Permalink to comment#

      I disagree wholeheartedly. I always use the best available technologies and then ‘fix it’ for – well let’s be honest then I fix it for IE. Most of the CSS3 stuff degrades nicely (e.g. just not having a shadow will not affect user experience at all) and really if you’re using ie6 with js turned off then you cannot be used to a full and healthy browser experience to begin with.

      I’m not going to put drum brakes on my car just because they’re available to everybody – I’m going to put on the good ones and give the drum-brakes as an option.

    • I manually Progressive Enhance everything I can in my projects.

      Graceful Degradation happens automatically.

  14. I thoroughly enjoyed how this was written – more posts need to be written like this on the interwebs; makes things so much more interesting!

  15. I love how your posts are structured so that I feel progressively smarter — until the bottom when you lay the smack down on my old ways.

  16. I wasn’t previously capable of creating an input box and styling it (never looked into it though).

    Thanks for the help with that!

    Very great and useful tip Chris!

  17. Paul Sprangers
    Permalink to comment#

    The final paragraph is epic! Great article! I need to look into that fallback.

  18. Yeah Me
    Permalink to comment#

    Some one is a Dragon Ball Z fan! ;-P

  19. Thanks for this!! Every time I get here, I get to learn something new!! And even more from the comments!!
    CSS performing logical things makes me happy!

    Thanks to all of the commenters !! The comments are really great!

  20. Ant
    Permalink to comment#

    I hate that creators of HTML made same tag (input) for all different controls — text, select and buttons. It cause problems when styling for older browsers (have to use style=”inp_text” or javascript to fix it).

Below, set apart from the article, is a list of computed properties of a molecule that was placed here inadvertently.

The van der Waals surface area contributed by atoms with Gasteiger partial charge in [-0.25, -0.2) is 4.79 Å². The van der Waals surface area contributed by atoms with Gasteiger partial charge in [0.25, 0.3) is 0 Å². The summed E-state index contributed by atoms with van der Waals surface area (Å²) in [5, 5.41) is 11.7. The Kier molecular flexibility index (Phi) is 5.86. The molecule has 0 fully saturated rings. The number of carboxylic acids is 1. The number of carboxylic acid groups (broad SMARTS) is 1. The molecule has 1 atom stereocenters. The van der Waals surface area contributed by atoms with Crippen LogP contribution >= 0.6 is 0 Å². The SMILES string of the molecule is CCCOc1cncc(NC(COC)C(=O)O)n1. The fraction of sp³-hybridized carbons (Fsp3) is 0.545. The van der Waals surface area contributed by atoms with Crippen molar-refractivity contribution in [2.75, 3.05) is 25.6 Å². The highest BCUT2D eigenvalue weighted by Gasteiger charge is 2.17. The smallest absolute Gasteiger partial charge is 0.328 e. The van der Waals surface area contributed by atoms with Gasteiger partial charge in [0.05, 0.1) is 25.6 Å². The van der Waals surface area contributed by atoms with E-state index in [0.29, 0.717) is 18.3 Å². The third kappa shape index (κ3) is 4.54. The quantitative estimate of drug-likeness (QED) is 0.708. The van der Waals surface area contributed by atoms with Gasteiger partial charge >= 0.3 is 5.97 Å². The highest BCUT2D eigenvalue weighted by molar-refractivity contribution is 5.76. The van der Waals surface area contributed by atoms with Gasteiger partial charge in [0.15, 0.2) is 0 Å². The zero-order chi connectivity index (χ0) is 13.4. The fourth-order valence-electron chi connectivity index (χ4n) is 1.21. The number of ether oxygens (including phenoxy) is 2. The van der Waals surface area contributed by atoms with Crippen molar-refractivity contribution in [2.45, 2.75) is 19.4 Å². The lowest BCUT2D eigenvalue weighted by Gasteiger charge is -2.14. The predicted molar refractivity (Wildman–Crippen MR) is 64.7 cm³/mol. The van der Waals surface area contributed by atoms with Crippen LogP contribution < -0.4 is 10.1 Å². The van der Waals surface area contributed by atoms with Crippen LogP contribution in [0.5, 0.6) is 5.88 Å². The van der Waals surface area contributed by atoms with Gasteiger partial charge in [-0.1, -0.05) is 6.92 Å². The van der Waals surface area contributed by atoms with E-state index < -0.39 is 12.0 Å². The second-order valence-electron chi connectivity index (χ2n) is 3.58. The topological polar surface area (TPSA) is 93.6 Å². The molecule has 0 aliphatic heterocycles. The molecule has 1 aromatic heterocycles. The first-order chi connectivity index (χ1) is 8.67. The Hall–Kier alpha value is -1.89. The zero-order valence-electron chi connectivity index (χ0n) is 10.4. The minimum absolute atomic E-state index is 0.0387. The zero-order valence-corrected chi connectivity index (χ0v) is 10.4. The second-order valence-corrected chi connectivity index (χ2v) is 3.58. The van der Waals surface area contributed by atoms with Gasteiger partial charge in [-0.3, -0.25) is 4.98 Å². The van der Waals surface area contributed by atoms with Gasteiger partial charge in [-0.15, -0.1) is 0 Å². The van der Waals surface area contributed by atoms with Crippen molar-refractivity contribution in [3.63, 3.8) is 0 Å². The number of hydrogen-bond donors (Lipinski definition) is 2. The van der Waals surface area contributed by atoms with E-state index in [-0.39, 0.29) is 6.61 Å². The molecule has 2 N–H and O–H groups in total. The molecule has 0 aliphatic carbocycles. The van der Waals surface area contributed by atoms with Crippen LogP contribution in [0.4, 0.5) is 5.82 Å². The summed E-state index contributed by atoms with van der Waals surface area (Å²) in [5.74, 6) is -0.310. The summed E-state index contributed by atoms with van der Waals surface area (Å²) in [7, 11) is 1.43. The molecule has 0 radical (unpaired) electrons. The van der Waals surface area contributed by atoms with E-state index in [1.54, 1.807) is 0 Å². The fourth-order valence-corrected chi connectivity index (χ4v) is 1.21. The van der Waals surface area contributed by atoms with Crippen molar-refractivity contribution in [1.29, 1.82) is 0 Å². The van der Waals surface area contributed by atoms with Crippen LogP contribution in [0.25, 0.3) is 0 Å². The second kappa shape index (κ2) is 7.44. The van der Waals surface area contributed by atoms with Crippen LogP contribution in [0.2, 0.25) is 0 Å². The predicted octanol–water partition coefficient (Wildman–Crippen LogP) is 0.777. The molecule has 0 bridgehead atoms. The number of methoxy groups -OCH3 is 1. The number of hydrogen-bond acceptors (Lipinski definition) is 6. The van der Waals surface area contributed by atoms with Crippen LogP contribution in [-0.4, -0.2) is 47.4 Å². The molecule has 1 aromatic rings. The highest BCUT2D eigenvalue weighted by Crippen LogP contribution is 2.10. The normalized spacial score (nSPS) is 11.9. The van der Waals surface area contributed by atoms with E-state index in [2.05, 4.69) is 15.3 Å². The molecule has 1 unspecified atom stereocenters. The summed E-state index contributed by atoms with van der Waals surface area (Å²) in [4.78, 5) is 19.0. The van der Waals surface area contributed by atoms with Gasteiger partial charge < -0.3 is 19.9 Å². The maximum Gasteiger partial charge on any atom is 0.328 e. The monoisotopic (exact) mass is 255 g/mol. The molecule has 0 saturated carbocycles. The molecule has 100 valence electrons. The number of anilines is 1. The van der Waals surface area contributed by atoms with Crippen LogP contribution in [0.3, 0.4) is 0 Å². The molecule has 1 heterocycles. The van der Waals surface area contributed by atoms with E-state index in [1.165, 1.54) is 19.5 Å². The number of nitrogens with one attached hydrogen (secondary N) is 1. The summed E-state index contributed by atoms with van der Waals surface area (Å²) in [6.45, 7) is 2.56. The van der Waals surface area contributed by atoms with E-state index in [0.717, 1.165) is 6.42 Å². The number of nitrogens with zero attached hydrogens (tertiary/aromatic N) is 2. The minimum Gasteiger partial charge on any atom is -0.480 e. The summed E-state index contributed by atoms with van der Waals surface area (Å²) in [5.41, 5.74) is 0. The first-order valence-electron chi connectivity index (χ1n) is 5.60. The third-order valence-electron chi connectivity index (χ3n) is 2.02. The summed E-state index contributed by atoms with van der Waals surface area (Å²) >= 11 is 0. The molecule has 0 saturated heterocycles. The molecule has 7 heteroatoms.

21. Dave Allen
    Permalink to comment#

    I like people telling me about typos. Sure you do too. Burdon should be burden. ;)

    PS. Having a bet with myself that the new screencast will be jQuery related. Go on, give us a hint!

  22. Permalink to comment#

    That’s great! Thank you so much for providing this article! This will probably be very useful for WordPress, etc. Thanks!!!

  23. Permalink to comment#

    Was looking for this.. Thanks Chris.

  24. This is the first i’ve heard of the :not selector sooo awesome! I can remember trying to style some buttons on a moodle install and started off my adding a class to each button… bad idea. Finally figured out how to style all the buttons at once using the type, in some situations its a must.

  25. Permalink to comment#

    Wow, it’s awesome!

    Thank you for this, but the thing wanna know is -” will this work for all the browsers? I am focusing on IE specially…”

  26. Brilliant, Nice one, we think we should implement it in the free theme

  27. The exact problem I was having, and the exact solution to that problem. Thank you.

  28. Terrymol
    Permalink to comment#

    it works great

  29. fjpoblam

    Great fun. Another oddity (challenge for me) in texty input is the rendering of type=search, at least insofar as iOS Safari is concerned. I get ball-like sides like the default submit button. Which is to say, border-radius 2em on a 1em-high field, or something like that. (Attractive to some, I suppose…)

    • fjpoblam

      (…later that very same afternoon) And the surprise answer is, the kludge “-webkit-appearance:none”. Thank you, Apple.